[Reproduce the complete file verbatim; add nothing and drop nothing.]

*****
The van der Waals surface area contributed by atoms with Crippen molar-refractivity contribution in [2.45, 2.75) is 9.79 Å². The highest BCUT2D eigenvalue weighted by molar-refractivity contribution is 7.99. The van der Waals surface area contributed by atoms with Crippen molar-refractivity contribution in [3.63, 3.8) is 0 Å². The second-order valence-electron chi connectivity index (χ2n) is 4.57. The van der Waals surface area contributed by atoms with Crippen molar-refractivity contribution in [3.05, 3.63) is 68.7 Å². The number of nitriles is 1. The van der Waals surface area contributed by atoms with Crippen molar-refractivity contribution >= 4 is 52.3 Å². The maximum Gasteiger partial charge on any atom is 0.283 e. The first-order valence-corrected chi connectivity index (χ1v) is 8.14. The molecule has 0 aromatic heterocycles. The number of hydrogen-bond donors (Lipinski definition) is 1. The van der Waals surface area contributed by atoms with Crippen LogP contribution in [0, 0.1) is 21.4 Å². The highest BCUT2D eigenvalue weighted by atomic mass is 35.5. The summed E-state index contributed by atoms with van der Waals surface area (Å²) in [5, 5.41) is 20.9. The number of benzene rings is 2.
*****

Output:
The van der Waals surface area contributed by atoms with Crippen molar-refractivity contribution in [2.45, 2.75) is 9.79 Å². The highest BCUT2D eigenvalue weighted by molar-refractivity contribution is 7.99. The van der Waals surface area contributed by atoms with Crippen molar-refractivity contribution in [3.63, 3.8) is 0 Å². The second-order valence-electron chi connectivity index (χ2n) is 4.57. The van der Waals surface area contributed by atoms with Crippen molar-refractivity contribution in [3.05, 3.63) is 68.7 Å². The number of nitriles is 1. The van der Waals surface area contributed by atoms with Crippen molar-refractivity contribution >= 4 is 52.3 Å². The maximum Gasteiger partial charge on any atom is 0.283 e. The first-order valence-corrected chi connectivity index (χ1v) is 8.14. The molecule has 0 aromatic heterocycles. The number of hydrogen-bond donors (Lipinski definition) is 1. The van der Waals surface area contributed by atoms with Crippen LogP contribution in [0, 0.1) is 21.4 Å². The highest BCUT2D eigenvalue weighted by atomic mass is 35.5. The summed E-state index contributed by atoms with van der Waals surface area (Å²) in [5, 5.41) is 20.9. The number of benzene rings is 2.